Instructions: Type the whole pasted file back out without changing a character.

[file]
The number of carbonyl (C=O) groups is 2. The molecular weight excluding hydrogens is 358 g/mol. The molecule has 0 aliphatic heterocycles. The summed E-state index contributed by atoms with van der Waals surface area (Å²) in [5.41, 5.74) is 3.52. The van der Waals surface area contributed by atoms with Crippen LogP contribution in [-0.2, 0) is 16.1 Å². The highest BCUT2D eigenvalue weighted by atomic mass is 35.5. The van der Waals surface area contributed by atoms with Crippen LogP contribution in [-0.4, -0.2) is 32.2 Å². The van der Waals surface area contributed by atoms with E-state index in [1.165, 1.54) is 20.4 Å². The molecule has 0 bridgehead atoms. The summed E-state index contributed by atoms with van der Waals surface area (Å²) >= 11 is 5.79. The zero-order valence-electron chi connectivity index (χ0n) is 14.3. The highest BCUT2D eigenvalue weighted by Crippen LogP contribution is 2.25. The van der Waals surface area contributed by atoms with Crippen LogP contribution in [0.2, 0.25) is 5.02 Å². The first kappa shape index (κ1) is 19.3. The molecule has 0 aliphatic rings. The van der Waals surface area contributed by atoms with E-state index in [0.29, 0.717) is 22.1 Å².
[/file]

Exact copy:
The number of carbonyl (C=O) groups is 2. The molecular weight excluding hydrogens is 358 g/mol. The molecule has 0 aliphatic heterocycles. The summed E-state index contributed by atoms with van der Waals surface area (Å²) in [5.41, 5.74) is 3.52. The van der Waals surface area contributed by atoms with Crippen LogP contribution in [-0.2, 0) is 16.1 Å². The highest BCUT2D eigenvalue weighted by atomic mass is 35.5. The van der Waals surface area contributed by atoms with Crippen LogP contribution in [-0.4, -0.2) is 32.2 Å². The van der Waals surface area contributed by atoms with E-state index in [1.165, 1.54) is 20.4 Å². The molecule has 0 bridgehead atoms. The summed E-state index contributed by atoms with van der Waals surface area (Å²) >= 11 is 5.79. The zero-order valence-electron chi connectivity index (χ0n) is 14.3. The highest BCUT2D eigenvalue weighted by Crippen LogP contribution is 2.25. The van der Waals surface area contributed by atoms with Crippen LogP contribution in [0.2, 0.25) is 5.02 Å². The first kappa shape index (κ1) is 19.3. The molecule has 0 aliphatic rings. The van der Waals surface area contributed by atoms with E-state index in [0.29, 0.717) is 22.1 Å².